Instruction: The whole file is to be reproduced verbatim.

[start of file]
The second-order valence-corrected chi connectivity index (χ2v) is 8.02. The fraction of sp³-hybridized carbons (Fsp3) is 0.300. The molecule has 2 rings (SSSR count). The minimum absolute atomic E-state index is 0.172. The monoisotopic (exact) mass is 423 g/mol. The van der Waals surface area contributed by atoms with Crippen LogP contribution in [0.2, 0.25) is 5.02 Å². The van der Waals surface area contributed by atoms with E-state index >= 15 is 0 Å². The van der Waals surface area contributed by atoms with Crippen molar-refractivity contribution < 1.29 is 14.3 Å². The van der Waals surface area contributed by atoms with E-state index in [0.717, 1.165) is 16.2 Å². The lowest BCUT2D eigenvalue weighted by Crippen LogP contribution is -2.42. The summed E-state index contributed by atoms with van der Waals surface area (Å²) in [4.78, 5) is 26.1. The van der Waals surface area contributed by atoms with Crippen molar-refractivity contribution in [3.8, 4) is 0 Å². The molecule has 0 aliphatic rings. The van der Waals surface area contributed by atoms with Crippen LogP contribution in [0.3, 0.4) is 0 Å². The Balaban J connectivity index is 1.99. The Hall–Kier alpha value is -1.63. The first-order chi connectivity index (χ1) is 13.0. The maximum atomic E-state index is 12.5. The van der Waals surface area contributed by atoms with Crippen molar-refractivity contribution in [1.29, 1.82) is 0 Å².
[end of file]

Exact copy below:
The second-order valence-corrected chi connectivity index (χ2v) is 8.02. The fraction of sp³-hybridized carbons (Fsp3) is 0.300. The molecule has 2 rings (SSSR count). The minimum absolute atomic E-state index is 0.172. The monoisotopic (exact) mass is 423 g/mol. The van der Waals surface area contributed by atoms with Crippen LogP contribution in [0.2, 0.25) is 5.02 Å². The van der Waals surface area contributed by atoms with E-state index >= 15 is 0 Å². The van der Waals surface area contributed by atoms with Crippen molar-refractivity contribution < 1.29 is 14.3 Å². The van der Waals surface area contributed by atoms with E-state index in [0.717, 1.165) is 16.2 Å². The lowest BCUT2D eigenvalue weighted by Crippen LogP contribution is -2.42. The summed E-state index contributed by atoms with van der Waals surface area (Å²) in [4.78, 5) is 26.1. The van der Waals surface area contributed by atoms with Crippen molar-refractivity contribution in [3.8, 4) is 0 Å². The molecule has 0 aliphatic rings. The van der Waals surface area contributed by atoms with Crippen LogP contribution in [0.3, 0.4) is 0 Å². The Balaban J connectivity index is 1.99. The Hall–Kier alpha value is -1.63. The first-order chi connectivity index (χ1) is 13.0. The maximum atomic E-state index is 12.5. The van der Waals surface area contributed by atoms with Crippen molar-refractivity contribution in [1.29, 1.82) is 0 Å².